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InfoQ Homepage News IBM Announces Kitura 1.0 and Bluemix Runtime for Swift 3

IBM Announces Kitura 1.0 and Bluemix Runtime for Swift 3

Just a few days after Swift 3 official announcement, IBM has released version 1.0 of its open source, server-side Kitura framework along with the IBM Bluemix Runtime for Swift 3. InfoQ has spoken with IBM’s Chris Bailey about the status of Swift on the server.

Confirming its commitment to make Swift on the server a stable reality, IBM has made available version 1.0 of its Swift framework for the cloud, Kitura, which includes features such as URL routing, SSL/TLS support, JSON parsing, and pluggable middleware. Kitura also includes a web server that can serve static files and also provides Fast CGI support.

Additionally, the latest Swift tools have been included in IBM Bluemix Runtime, which makes it possible to deploy Swift code to IBM cloud platform.

InfoQ has spoken with IBM’s Chris Bailey, Senior Technical Staff Member working on runtime technologies for Swift, about the status of Swift on server.

You have been deeply involved in the work that led to Swift 3 recently. Would it be right to describe your role inside the Swift development team as advocating for Swift on the server? What were your main focus areas working on that release?

Chris Bailey: Since Swift became an open source project late last year, there’s been a large number of people from around the world who’ve been contributing ideas and development effort to improve Swift and bring it to other platforms. Myself and a few of my colleagues from IBM have been a part of that effort.

The team at IBM is focused on enabling Swift on the server use cases – and providing the necessary capabilities for Swift developers to create server applications and frameworks as easily as possible – is a goal that we’re working towards. For the Swift 3.0 release, this meant starting with ensuring that the support for Swift on the Linux platforms was as complete as possible, particularly in the availability of the Dispatch library for concurrency and enabling the Foundation library APIs.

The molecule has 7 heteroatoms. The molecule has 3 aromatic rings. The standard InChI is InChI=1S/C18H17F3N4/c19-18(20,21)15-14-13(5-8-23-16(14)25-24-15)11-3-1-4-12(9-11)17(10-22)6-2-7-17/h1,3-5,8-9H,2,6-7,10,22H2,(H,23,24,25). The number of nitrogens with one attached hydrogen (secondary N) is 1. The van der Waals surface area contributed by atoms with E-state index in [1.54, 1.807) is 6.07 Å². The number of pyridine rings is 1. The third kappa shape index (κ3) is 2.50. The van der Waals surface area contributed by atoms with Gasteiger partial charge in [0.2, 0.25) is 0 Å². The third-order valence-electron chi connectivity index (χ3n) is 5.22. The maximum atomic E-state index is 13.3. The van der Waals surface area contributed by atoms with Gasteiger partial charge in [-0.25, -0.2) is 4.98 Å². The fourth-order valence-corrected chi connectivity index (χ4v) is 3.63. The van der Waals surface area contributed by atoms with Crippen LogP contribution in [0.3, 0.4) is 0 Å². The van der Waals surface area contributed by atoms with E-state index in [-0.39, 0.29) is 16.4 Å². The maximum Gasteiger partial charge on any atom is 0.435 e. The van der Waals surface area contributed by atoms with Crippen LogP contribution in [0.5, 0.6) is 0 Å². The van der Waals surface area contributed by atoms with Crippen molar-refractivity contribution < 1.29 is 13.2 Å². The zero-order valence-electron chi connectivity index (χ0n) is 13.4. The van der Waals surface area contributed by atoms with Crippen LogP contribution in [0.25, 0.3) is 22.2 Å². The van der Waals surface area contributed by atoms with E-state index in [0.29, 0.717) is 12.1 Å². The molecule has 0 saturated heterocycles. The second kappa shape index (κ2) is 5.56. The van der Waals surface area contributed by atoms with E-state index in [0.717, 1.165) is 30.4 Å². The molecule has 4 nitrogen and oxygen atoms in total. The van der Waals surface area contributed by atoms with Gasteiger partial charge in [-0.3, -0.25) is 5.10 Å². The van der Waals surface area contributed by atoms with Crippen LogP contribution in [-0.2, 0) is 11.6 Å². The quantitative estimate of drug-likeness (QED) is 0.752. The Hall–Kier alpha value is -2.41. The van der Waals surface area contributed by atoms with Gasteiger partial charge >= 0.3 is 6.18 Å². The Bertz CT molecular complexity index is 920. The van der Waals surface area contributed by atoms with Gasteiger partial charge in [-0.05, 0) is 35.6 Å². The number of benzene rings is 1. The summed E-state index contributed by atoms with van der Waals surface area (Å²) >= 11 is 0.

Whilst there’s more to do in Foundation, as we move on to Swift 3.1 and Swift 4.0 we hope to be able to start to focus on some server specifics as well.

Swift 3 includes better support for server-side programming and Linux. Can you provide more details about this?

Bailey: The main advances in Swift 3.0 for server-side and Linux support were in the additional library and API support. One of the things we were keen to do was to make sure that we were implementing the most important APIs for Linux and server use cases first. To do this we took Kitura, the open source web framework that IBM has been developing, and used that as our test bed. We then built a number of sample applications that used various existing libraries, and used those to work out which APIs are most likely to be used and to provide specific tests. As Swift 3.0 evolved, we then kept in sync with the latest changes to check for regressions, including carrying out performance testing.

This identified some of the Foundation APIs like URLSession and Operation as being really key. Both of those use Dispatch for concurrency, as does Kitura itself, so that was a primary focus area.

What new or improved features does Kitura 1.0 include?

Bailey: At the start of 2016, Kitura provided a web framework that was fully capable of responding to URL requests. Over time we’ve been adding the features and functionality necessary to build real applications. This includes capabilities like authentication, templating, cross-site request forgery (CSRF) prevention, cross-origin resource sharing (CORS) support, logging, caching etc, as well as access to back-end data stores and services.

As we approached Swift 3.0 and Kitura 1.0, we also focused on performance, code coverage and stress-testing, building out more examples, demos and tutorials, and launching the website.

Of course, contributing to and building Kitura are only a couple of things that we’ve been working on. Last week we also released the IBM Bluemix Runtime for Swift, which includes the latest Swift versions and takes care of system dependencies, so it allows you to focus on writing your server-side Swift services. The Swift runtime includes all optimizations necessary to run in IBM Bluemix public, dedicated and local cloud deployments. We are also regularly updating the IBM Swift Package Catalog, the IBM Swift Sandbox and IBM Cloud Tools for Swift - each works really well on its own, together they provide an integrated developer experience for end-to-end Swift. All of these tools are available on the Swift@IBM website.

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